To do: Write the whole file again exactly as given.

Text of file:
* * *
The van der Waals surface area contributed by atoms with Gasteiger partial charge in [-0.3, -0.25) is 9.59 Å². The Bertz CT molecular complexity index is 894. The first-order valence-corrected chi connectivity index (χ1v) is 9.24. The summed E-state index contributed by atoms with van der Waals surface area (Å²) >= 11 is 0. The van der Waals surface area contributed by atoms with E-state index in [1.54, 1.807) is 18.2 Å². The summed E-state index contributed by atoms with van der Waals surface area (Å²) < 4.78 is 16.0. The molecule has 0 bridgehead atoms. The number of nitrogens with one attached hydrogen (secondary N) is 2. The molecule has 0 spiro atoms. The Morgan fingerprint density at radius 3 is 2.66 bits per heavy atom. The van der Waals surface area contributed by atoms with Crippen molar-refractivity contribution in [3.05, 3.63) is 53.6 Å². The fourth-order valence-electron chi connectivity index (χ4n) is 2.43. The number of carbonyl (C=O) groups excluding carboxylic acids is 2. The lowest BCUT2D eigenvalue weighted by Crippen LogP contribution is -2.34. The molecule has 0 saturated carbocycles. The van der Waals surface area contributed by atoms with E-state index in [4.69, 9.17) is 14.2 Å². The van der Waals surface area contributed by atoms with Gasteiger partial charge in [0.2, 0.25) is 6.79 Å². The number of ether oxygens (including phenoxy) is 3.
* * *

The van der Waals surface area contributed by atoms with Gasteiger partial charge in [-0.3, -0.25) is 9.59 Å². The Bertz CT molecular complexity index is 894. The first-order valence-corrected chi connectivity index (χ1v) is 9.24. The summed E-state index contributed by atoms with van der Waals surface area (Å²) >= 11 is 0. The van der Waals surface area contributed by atoms with E-state index in [1.54, 1.807) is 18.2 Å². The summed E-state index contributed by atoms with van der Waals surface area (Å²) < 4.78 is 16.0. The molecule has 0 bridgehead atoms. The number of nitrogens with one attached hydrogen (secondary N) is 2. The molecule has 0 spiro atoms. The Morgan fingerprint density at radius 3 is 2.66 bits per heavy atom. The van der Waals surface area contributed by atoms with Crippen molar-refractivity contribution in [3.05, 3.63) is 53.6 Å². The fourth-order valence-electron chi connectivity index (χ4n) is 2.43. The number of carbonyl (C=O) groups excluding carboxylic acids is 2. The lowest BCUT2D eigenvalue weighted by Crippen LogP contribution is -2.34. The molecule has 0 saturated carbocycles. The van der Waals surface area contributed by atoms with E-state index in [4.69, 9.17) is 14.2 Å². The van der Waals surface area contributed by atoms with Gasteiger partial charge in [0.2, 0.25) is 6.79 Å². The number of ether oxygens (including phenoxy) is 3.